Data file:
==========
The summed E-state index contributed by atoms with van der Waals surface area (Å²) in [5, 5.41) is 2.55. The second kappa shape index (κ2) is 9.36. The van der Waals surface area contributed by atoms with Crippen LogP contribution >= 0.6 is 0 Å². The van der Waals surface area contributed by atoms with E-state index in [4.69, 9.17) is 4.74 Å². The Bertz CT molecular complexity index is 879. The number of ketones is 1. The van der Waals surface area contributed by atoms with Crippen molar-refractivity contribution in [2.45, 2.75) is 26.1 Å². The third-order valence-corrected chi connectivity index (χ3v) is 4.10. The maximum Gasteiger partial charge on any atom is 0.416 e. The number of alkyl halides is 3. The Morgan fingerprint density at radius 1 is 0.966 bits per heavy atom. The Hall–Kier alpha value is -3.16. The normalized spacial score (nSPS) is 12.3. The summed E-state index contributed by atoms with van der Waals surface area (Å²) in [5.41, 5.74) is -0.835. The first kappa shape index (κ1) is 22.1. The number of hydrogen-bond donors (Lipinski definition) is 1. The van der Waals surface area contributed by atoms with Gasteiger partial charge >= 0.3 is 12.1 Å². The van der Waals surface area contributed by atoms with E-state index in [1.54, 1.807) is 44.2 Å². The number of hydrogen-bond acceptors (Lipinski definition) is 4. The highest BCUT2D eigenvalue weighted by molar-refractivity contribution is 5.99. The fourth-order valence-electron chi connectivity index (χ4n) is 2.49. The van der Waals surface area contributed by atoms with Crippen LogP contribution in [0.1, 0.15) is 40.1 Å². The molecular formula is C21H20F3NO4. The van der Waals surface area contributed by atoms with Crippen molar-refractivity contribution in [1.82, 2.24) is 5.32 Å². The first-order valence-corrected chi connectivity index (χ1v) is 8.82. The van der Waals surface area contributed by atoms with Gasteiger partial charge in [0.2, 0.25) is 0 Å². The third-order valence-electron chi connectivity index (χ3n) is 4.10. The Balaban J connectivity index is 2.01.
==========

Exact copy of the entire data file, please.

The summed E-state index contributed by atoms with van der Waals surface area (Å²) in [5, 5.41) is 2.55. The second kappa shape index (κ2) is 9.36. The van der Waals surface area contributed by atoms with Crippen LogP contribution >= 0.6 is 0 Å². The van der Waals surface area contributed by atoms with E-state index in [4.69, 9.17) is 4.74 Å². The Bertz CT molecular complexity index is 879. The number of ketones is 1. The van der Waals surface area contributed by atoms with Crippen molar-refractivity contribution in [2.45, 2.75) is 26.1 Å². The third-order valence-corrected chi connectivity index (χ3v) is 4.10. The maximum Gasteiger partial charge on any atom is 0.416 e. The number of alkyl halides is 3. The Morgan fingerprint density at radius 1 is 0.966 bits per heavy atom. The Hall–Kier alpha value is -3.16. The normalized spacial score (nSPS) is 12.3. The summed E-state index contributed by atoms with van der Waals surface area (Å²) in [5.41, 5.74) is -0.835. The first kappa shape index (κ1) is 22.1. The number of hydrogen-bond donors (Lipinski definition) is 1. The van der Waals surface area contributed by atoms with Gasteiger partial charge >= 0.3 is 12.1 Å². The van der Waals surface area contributed by atoms with E-state index in [1.54, 1.807) is 44.2 Å². The number of hydrogen-bond acceptors (Lipinski definition) is 4. The highest BCUT2D eigenvalue weighted by molar-refractivity contribution is 5.99. The fourth-order valence-electron chi connectivity index (χ4n) is 2.49. The van der Waals surface area contributed by atoms with Crippen LogP contribution in [0.1, 0.15) is 40.1 Å². The molecular formula is C21H20F3NO4. The van der Waals surface area contributed by atoms with Crippen molar-refractivity contribution in [1.82, 2.24) is 5.32 Å². The first-order valence-corrected chi connectivity index (χ1v) is 8.82. The van der Waals surface area contributed by atoms with Gasteiger partial charge in [0.2, 0.25) is 0 Å². The third-order valence-electron chi connectivity index (χ3n) is 4.10. The Balaban J connectivity index is 2.01.